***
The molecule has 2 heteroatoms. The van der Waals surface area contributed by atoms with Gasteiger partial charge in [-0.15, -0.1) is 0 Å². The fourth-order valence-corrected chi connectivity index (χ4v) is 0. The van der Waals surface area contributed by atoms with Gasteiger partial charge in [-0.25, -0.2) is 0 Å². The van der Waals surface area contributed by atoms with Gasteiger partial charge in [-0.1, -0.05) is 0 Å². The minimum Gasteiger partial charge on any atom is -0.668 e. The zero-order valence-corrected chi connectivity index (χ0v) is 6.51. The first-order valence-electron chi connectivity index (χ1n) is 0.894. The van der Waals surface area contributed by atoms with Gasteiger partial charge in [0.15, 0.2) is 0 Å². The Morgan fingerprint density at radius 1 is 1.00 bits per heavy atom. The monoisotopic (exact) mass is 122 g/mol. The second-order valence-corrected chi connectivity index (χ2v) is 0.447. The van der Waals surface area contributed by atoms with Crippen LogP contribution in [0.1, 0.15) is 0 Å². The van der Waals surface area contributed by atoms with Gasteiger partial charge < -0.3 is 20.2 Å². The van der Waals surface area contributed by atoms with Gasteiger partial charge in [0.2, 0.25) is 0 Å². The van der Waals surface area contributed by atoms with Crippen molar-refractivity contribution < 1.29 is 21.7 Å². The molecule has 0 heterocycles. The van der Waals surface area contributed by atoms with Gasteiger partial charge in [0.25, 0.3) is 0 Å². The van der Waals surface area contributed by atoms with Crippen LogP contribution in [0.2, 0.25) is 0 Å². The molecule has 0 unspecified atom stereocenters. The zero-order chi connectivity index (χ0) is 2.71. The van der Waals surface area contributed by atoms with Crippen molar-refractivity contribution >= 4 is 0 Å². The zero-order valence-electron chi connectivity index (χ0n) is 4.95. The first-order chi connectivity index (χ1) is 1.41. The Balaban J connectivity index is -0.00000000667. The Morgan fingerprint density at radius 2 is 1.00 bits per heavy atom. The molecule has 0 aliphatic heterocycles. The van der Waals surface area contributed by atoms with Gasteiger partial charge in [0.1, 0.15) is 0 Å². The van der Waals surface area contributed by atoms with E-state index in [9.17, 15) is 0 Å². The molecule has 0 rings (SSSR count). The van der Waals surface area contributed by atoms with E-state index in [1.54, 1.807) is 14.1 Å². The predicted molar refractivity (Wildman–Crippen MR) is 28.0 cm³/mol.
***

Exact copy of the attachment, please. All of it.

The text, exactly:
The molecule has 2 heteroatoms. The van der Waals surface area contributed by atoms with Gasteiger partial charge in [-0.15, -0.1) is 0 Å². The fourth-order valence-corrected chi connectivity index (χ4v) is 0. The van der Waals surface area contributed by atoms with Gasteiger partial charge in [-0.25, -0.2) is 0 Å². The van der Waals surface area contributed by atoms with Gasteiger partial charge in [-0.1, -0.05) is 0 Å². The minimum Gasteiger partial charge on any atom is -0.668 e. The zero-order valence-corrected chi connectivity index (χ0v) is 6.51. The first-order valence-electron chi connectivity index (χ1n) is 0.894. The van der Waals surface area contributed by atoms with Gasteiger partial charge in [0.15, 0.2) is 0 Å². The Morgan fingerprint density at radius 1 is 1.00 bits per heavy atom. The monoisotopic (exact) mass is 122 g/mol. The second-order valence-corrected chi connectivity index (χ2v) is 0.447. The van der Waals surface area contributed by atoms with Crippen LogP contribution in [0.1, 0.15) is 0 Å². The van der Waals surface area contributed by atoms with Gasteiger partial charge < -0.3 is 20.2 Å². The van der Waals surface area contributed by atoms with Gasteiger partial charge in [0.2, 0.25) is 0 Å². The van der Waals surface area contributed by atoms with Crippen molar-refractivity contribution < 1.29 is 21.7 Å². The molecule has 0 heterocycles. The van der Waals surface area contributed by atoms with Gasteiger partial charge in [0.25, 0.3) is 0 Å². The van der Waals surface area contributed by atoms with Crippen LogP contribution in [0.2, 0.25) is 0 Å². The molecule has 0 unspecified atom stereocenters. The zero-order chi connectivity index (χ0) is 2.71. The van der Waals surface area contributed by atoms with Crippen molar-refractivity contribution >= 4 is 0 Å². The zero-order valence-electron chi connectivity index (χ0n) is 4.95. The first-order chi connectivity index (χ1) is 1.41. The Balaban J connectivity index is -0.00000000667. The Morgan fingerprint density at radius 2 is 1.00 bits per heavy atom. The molecule has 0 aliphatic heterocycles. The van der Waals surface area contributed by atoms with Gasteiger partial charge in [0.1, 0.15) is 0 Å². The van der Waals surface area contributed by atoms with E-state index in [9.17, 15) is 0 Å². The molecule has 0 rings (SSSR count). The van der Waals surface area contributed by atoms with E-state index in [1.54, 1.807) is 14.1 Å². The predicted molar refractivity (Wildman–Crippen MR) is 28.0 cm³/mol.